The Rundown

Sherrod Brown pushes for action on bill that would tackle toxic chemicals in drinking water

By: - January 29, 2020 12:35 pm

Ohio U.S. Sen. Sherrod Brown. Photo by Win McNamee/Getty Images.

Ohio U.S. Sen. Sherrod Brown is calling for U.S. Senate action on House-passed legislation that would would crack down on per- and polyfluoroalkyl substances, a class of chemicals known as PFAS that are said to cause serious health problems.

Brown’s call follows reports last week of PFAS chemicals found in Ohioans’ drinking water.

“Ohio parents should not have to worry about their children’s health every time they turn on the faucet,” Brown said in a release. “We need to help communities clean up the water supply, and we need the corporations who contaminated it accountable.”

Used in tape, nonstick pans and other everyday substances, PFAS have been linked to cancer, decreased fertility, developmental delays and other conditions and have been found in high concentrations in sources of public drinking water and other sites around the country. 

PFAS chemicals don’t break down once they’re released into the environment and build up in humans’ blood and organs over time, Brown’s release said.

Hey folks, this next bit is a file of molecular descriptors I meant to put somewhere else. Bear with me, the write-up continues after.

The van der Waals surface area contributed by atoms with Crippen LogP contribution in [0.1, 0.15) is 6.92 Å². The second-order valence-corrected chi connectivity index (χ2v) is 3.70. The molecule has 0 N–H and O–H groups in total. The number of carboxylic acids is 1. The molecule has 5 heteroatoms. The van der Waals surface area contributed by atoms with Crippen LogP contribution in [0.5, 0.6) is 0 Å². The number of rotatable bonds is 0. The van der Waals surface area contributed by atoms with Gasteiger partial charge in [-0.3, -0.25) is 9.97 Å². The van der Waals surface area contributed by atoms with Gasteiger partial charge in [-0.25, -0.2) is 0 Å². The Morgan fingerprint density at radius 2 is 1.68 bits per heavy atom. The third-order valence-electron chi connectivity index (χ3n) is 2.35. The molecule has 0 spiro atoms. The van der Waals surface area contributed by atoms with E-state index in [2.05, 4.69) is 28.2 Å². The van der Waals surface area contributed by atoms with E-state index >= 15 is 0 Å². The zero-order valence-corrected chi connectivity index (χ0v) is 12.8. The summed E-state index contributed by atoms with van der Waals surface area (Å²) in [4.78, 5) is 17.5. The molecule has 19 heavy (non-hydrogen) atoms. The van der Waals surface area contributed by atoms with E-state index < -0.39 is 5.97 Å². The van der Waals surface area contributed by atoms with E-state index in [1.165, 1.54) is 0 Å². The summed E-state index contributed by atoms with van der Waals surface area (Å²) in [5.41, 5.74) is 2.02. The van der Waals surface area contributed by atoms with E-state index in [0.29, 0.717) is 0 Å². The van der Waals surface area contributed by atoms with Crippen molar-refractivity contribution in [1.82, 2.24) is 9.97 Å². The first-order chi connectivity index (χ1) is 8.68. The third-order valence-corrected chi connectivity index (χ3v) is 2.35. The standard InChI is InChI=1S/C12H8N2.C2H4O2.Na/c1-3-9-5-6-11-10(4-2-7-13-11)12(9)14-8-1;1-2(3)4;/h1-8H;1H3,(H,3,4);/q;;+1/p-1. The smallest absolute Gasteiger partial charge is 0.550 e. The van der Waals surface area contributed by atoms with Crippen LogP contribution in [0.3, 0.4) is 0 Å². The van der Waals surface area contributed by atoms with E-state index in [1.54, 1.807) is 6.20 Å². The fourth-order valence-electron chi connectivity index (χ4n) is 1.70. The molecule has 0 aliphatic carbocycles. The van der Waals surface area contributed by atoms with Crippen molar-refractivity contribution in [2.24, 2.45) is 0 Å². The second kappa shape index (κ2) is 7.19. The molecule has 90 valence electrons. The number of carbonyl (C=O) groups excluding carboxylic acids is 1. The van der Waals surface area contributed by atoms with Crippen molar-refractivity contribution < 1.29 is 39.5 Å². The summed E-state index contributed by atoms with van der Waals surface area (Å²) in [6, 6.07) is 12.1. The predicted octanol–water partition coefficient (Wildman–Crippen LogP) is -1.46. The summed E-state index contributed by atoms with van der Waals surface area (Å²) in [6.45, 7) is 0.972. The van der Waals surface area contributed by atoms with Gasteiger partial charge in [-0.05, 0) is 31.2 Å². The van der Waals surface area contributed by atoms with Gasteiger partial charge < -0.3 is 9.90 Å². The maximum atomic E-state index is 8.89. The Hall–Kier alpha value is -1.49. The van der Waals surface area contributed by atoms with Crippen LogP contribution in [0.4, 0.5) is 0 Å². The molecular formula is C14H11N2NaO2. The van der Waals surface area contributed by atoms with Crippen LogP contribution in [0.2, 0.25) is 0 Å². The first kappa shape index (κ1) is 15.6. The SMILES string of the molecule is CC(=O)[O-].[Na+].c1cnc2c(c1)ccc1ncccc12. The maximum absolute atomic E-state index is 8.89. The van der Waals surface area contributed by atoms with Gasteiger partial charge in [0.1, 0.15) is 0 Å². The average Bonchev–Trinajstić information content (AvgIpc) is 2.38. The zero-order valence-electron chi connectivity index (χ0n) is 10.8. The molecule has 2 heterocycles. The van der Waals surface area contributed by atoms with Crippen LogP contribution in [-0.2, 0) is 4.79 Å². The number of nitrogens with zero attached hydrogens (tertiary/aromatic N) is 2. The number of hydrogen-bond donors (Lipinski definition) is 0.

The House-passed PFAS Action Act includes a series of provisions designed to mitigate their harm.

It would require the U.S. Environmental Protection Agency to list certain PFAS chemicals as hazardous substances under the EPA’s Superfund program, which would accelerate cleanup of contaminated sites. That would be a “significant first step while we allow the EPA to study the remaining compounds — which needs to start now,” Dingell said in a press release.

The bill would also create a national drinking standard for certain PFAS chemicals, help people understand water testing results, prevent new PFAS chemicals from being approved and more.

The Ohio Environmental Council applauded passage of the bill in a news release Friday.

“The PFAS Action Act offers meaningful steps toward addressing the growing crisis of PFAS contamination in our drinking water,” said Chris Tavenor, staff attorney for the OEC. “The science is certain; PFAS pose a danger to our families and communities; their uses must be fully regulated.”

Brown was joined on Wednesday’s call by Dr. Susan Pinney from the University of Cincinnati, who has briefed members of Congress and their staff on the harmful consequences of drinking water contaminated by PFAS chemicals.

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David DeWitt
David DeWitt

David DeWitt has more than 15 years experience covering Ohio government, politics and policy, including education, health care, crime and courts, poverty, state and local government, business, labor, energy, environment, and social issues. He has worked for the National Journal, The New York Observer, The Athens NEWS, and Plunderbund.com. He holds a bachelor’s degree from Ohio University’s E.W. Scripps School of Journalism and is a board member of the E.W. Scripps Society of Alumni and Friends.

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